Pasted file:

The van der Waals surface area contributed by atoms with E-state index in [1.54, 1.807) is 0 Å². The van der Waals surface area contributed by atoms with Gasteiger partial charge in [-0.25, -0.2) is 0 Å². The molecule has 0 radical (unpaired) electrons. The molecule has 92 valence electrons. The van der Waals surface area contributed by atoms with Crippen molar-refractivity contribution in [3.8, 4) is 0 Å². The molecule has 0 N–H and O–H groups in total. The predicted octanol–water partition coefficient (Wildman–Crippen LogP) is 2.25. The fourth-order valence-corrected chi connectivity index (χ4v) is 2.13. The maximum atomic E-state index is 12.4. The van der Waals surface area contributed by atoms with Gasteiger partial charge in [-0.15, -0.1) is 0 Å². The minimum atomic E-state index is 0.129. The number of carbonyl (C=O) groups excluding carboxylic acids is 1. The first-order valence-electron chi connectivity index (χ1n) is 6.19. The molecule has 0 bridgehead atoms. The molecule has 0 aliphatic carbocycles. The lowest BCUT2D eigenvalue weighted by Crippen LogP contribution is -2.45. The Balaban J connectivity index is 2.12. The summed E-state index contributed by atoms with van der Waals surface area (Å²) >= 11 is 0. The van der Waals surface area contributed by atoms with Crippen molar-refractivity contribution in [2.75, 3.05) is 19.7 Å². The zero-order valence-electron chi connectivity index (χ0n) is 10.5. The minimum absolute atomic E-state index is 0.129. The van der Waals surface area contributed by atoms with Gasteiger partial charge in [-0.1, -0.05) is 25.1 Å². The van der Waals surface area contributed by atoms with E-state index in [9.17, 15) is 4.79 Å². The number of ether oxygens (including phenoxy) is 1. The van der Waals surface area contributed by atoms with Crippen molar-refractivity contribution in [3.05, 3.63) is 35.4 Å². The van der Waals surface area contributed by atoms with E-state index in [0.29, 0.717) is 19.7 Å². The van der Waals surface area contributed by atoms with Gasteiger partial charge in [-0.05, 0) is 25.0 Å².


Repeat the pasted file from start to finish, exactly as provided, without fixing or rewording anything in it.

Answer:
The van der Waals surface area contributed by atoms with E-state index in [1.54, 1.807) is 0 Å². The van der Waals surface area contributed by atoms with Gasteiger partial charge in [-0.25, -0.2) is 0 Å². The molecule has 0 radical (unpaired) electrons. The molecule has 92 valence electrons. The van der Waals surface area contributed by atoms with Crippen molar-refractivity contribution in [3.8, 4) is 0 Å². The molecule has 0 N–H and O–H groups in total. The predicted octanol–water partition coefficient (Wildman–Crippen LogP) is 2.25. The fourth-order valence-corrected chi connectivity index (χ4v) is 2.13. The maximum atomic E-state index is 12.4. The van der Waals surface area contributed by atoms with Gasteiger partial charge in [-0.15, -0.1) is 0 Å². The minimum atomic E-state index is 0.129. The number of carbonyl (C=O) groups excluding carboxylic acids is 1. The first-order valence-electron chi connectivity index (χ1n) is 6.19. The molecule has 0 bridgehead atoms. The molecule has 0 aliphatic carbocycles. The lowest BCUT2D eigenvalue weighted by Crippen LogP contribution is -2.45. The Balaban J connectivity index is 2.12. The summed E-state index contributed by atoms with van der Waals surface area (Å²) >= 11 is 0. The van der Waals surface area contributed by atoms with Crippen molar-refractivity contribution in [2.75, 3.05) is 19.7 Å². The zero-order valence-electron chi connectivity index (χ0n) is 10.5. The minimum absolute atomic E-state index is 0.129. The van der Waals surface area contributed by atoms with Gasteiger partial charge in [-0.1, -0.05) is 25.1 Å². The van der Waals surface area contributed by atoms with E-state index in [9.17, 15) is 4.79 Å². The number of ether oxygens (including phenoxy) is 1. The van der Waals surface area contributed by atoms with Crippen molar-refractivity contribution in [3.05, 3.63) is 35.4 Å². The van der Waals surface area contributed by atoms with E-state index in [0.29, 0.717) is 19.7 Å². The van der Waals surface area contributed by atoms with Gasteiger partial charge in [-0.05, 0) is 25.0 Å².